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As a photographer I am highly sensitive to composition within a frame, and for me 1.75 and 1.85 are the most satisfying ratios to view. 1.33 is just too square, and although there were some cinematographers and directors of the period that used it with innovation, for the most part I find that ratio a compromise. 2.35 is sometimes appealing, but quite often, especially in the early days of that ratio, it just wasn't used well. 1.66 is too close to square for me and I often feel there is too much excess space in the top and bottom of the frame. It feels sloppy and undefined. 1.85 just works. It's very much in line with natural peripheral vision, and lends itself to very clever and effective composition. Just my 5 cents on the matter.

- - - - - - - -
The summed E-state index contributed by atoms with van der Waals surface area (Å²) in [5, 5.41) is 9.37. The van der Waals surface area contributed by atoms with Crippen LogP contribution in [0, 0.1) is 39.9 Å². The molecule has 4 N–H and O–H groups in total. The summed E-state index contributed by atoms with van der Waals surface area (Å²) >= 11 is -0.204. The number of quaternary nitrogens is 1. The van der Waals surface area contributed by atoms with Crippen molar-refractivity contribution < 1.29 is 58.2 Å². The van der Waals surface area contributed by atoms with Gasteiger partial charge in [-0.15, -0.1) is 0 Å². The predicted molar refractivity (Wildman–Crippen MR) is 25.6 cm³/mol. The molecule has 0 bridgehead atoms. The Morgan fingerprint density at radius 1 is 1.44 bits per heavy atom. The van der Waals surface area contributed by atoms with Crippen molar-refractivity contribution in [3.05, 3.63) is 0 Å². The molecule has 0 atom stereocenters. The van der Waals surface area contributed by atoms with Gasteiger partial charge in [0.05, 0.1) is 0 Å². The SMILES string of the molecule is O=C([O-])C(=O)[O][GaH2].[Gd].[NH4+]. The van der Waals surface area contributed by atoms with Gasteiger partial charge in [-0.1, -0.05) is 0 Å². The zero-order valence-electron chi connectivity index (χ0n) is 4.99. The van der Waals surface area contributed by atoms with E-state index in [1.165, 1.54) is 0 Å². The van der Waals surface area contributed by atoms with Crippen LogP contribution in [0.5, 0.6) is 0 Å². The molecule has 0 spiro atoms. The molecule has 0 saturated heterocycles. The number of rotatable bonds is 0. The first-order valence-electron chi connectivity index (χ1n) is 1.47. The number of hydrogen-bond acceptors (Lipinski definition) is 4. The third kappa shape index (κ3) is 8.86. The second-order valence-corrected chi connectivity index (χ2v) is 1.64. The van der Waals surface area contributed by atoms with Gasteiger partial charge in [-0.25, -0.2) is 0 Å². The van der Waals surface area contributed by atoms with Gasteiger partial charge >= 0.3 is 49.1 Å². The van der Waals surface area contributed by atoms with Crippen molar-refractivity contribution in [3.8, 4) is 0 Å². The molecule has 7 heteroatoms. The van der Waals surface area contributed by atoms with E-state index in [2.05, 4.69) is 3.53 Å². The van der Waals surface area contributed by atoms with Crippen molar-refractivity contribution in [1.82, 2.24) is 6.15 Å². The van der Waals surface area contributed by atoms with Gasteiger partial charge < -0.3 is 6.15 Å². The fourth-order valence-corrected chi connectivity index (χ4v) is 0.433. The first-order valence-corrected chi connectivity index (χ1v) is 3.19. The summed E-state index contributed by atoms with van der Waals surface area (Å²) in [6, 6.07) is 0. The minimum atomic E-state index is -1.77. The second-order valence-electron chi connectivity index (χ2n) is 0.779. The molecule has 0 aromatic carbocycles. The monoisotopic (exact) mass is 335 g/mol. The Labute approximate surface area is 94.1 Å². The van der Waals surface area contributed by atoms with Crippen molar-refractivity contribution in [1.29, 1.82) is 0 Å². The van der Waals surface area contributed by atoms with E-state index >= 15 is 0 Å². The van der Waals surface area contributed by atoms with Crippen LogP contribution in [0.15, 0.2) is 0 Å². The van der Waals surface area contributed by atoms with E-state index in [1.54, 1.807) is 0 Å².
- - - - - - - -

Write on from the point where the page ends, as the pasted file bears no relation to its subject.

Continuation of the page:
GerardoHP

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I like the 1.66:1 ratio when its used on a film like Passage to India, where it suggests the older film formats from the story's era. That film was shown 1.85:1 in the US, though, but the European Blu-ray shows it in 1:66 and it works beautifully. I have to say that I generally prefer the scope format but I believe it's all in one's head. Scope movies were huge when I was a kid and going to the movies to see a film in CinemaScope felt like you were getting something extra, and indeed you were. That feeling never left me.
 
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Mark-P

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1.78:1 feels like video. 1.66:1 feels like theater. 1.33:1, of course, feels like t.v.
What feels like theater to me is an image projected on a screen with curtains on the sides that open or close to the exact shape of the image without black bars, whether it be 1.19:1 or 2.55:1. But it’s lonely in this camp...
 

TJPC